Democrats are bankrolling a blue wave they hope will wash three Republicans out of the Cook County Board.

Despite the flood of money — nearly $313,000 in a combination of donations from the county and state Democratic parties — incumbent Commissioner Gregg Goslin doesn’t expect to lose in Tuesday’s election.

The Glenview Republican is confident in his polling — and in his constituents.

“I believe I represent the values of my district on every level,” Goslin said. “They want a good, responsible government, a limit on taxation, and a responsible public official. I’ve been all those things and then some.”

Democrats are targeting three of the four Republican incumbents on the County Board, pumping more than $300,000 into each of the races.

The money is coming from the Cook County Democratic Party — which is chaired by Board President Toni Preckwinkle — and the state Democratic party, making for contentious races in some townships that Democrat Hillary Clinton carried in 2016.

Max Herman/Sun-Times, Toni Preckwinkle, Cook County Board President, first African-American woman

Cook County Board President Toni Preckwinkle speaks to fellow Democratic committeemen after being named chair of the county Democratic Party on April 18. | Max Herman / Sun-Times

Two of the Republican targets also hold party positions. One is Preckwinkle’s counterpart in the Cook County GOP, and another is head of the state Republican Party.

The only Republican commissioner Democrats are not targeting is Peter Silvestri, the former mayor of Elmwood Park.

The belief among the Republicans is that Preckwinkle, through her powerful side gig is looking to create a County Board not only more in line with her Democratic vision and plans for the county should she lose her mayoral bid and remain president. She is unopposed in next week’s election but is part of a growing field of mayoral contenders.

Preckwinkle’s Cook County Democratic Party has kicked in nearly $288,000 of the money that’s gone to Democrat Scott Britton, an insurance lawyer challenging Goslin. Goslin called the sum “obscene.”

Cook County Commissioner Gregg Goslin, left. File Photo; Democratic challenger Scott Britton, right. Photo from scottrbritton.com

Cook County Commissioner Gregg Goslin, left. File Photo; Democratic challenger Scott Britton, right. Photo from scottrbritton.com

Despite the bankrolling, Britton says he’s his own man though he’ll likely agree with Preckwinkle because they’re part of the same party.

“Nobody owns me,” said Britton, who went to Preckwinkle before running. “I’m almost 58 years old — I’m not looking to make this a career for the rest of my life, I can pretty much do whatever I want.”

Democrat Kevin Morrison, who is challenging incumbent Republican Tim Schneider, has received close to $315,000, with all but $50,000 coming from the county Democrats, but he pointed to the money going to his opponent as the real problem.

“I’m getting a lot of attacks by dark money groups, and my opponent has spent $190,000 in false attack ads against me,” Morrison said. “The residents deserve better. They need to know who’s putting contributions down and … it shows that [the Republicans] are worried.”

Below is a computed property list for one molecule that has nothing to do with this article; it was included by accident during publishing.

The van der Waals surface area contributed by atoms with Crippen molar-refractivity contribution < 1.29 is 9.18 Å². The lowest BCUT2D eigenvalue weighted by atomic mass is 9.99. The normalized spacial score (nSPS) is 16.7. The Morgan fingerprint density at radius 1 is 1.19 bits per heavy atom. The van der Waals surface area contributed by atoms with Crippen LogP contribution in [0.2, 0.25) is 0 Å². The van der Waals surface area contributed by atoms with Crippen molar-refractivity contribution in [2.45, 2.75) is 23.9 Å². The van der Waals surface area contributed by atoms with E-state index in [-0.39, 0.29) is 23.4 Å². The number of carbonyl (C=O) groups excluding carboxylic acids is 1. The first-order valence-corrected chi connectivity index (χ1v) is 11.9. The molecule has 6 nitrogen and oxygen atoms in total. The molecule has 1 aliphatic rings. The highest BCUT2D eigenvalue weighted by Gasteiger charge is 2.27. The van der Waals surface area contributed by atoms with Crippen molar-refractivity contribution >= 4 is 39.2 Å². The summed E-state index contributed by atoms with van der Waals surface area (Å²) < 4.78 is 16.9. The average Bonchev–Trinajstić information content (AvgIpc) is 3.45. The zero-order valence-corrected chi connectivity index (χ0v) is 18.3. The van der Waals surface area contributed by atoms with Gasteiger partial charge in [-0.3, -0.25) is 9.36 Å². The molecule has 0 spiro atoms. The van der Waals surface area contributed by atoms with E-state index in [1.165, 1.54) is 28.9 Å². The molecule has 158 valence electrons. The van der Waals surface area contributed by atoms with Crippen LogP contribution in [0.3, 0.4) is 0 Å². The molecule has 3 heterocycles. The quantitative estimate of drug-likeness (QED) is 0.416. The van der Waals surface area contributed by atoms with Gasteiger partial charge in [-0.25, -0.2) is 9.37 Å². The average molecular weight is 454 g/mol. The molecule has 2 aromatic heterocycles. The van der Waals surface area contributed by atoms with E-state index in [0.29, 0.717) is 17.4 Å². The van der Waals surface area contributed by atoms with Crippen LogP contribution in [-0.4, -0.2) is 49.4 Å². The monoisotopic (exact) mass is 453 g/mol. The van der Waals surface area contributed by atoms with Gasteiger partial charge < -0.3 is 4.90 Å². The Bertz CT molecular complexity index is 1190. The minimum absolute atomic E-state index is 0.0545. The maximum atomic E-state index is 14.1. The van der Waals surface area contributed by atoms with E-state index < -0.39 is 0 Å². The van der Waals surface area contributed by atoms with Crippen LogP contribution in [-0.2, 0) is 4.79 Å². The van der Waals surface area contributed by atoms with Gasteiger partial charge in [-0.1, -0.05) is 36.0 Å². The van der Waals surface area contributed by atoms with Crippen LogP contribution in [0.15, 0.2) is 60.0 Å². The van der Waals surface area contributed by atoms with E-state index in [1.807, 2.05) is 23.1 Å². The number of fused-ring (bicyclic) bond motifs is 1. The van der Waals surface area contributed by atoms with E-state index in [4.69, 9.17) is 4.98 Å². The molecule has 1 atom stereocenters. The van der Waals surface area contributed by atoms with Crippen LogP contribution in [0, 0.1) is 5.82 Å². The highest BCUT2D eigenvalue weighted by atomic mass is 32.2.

Cook County Commissioner Timothy Owen Schneider, left, and Democratic challenger Kevin B. Morrison. File Photo. | Rich Hein/Sun-Times

Cook County Commissioner Timothy Owen Schneider, left, and Democratic challenger Kevin B. Morrison. File Photo. | Rich Hein/Sun-Times

Schneider, who is also the chairman of the state GOP, said it was “unfortunate” how much money has been put in his race because “when people pump so much money into an election it can change the belief system of what you’ve accomplished.”

Out in the southwest suburban 17th District, Sean Morrison of Palos Park, also faces strong opposition from the county and state Democratic parties funneling money into the coffers of his opponent Abdelnasser Rashid.

Rashid, who helped Frederick “Fritz” Kaegi win the party’s nomination for assessor in March and who has worked with outgoing Cook County Clerk David Orr, said despite the funds, he’s beholden to no one.

Republican incumbent Sean M. Morrison (right) and Democrat Abdelnasser Rashid engaged in a contentious debate at the Sun-Times in October. | Rich Hein/Sun-Times

Republican incumbent Sean M. Morrison (right) and Democrat Abdelnasser Rashid engaged in a contentious debate at the Sun-Times in October. | Rich Hein/Sun-Times

“I’ve been an independent my whole life,” said Rashid, who has received over $311,000 total from the county and state Democratic parties. “I’m proud of my record of fighting for the values and issues that I believe in. I’m the Democratic nominee, it’s expected that the party would support me.”

Commissioner Sean Morrison, who is the chairman of the county GOP, says he’s trying to be steady and consistent with his messaging now to counteract being “outspent three or four to one.”

“I feel good about my message — it’s positive, based on my record, what I’ve accomplished and what I intend to accomplish,” Morrison said, adding that he’s confident in his polling. “We’re going to keep out there and keep chugging along. My message is based on actual accomplishments — maybe out of desperation [the county Democrats] are pumping money into the race … but we’ll see come election day. If I lose, it’s not from lack of trying.”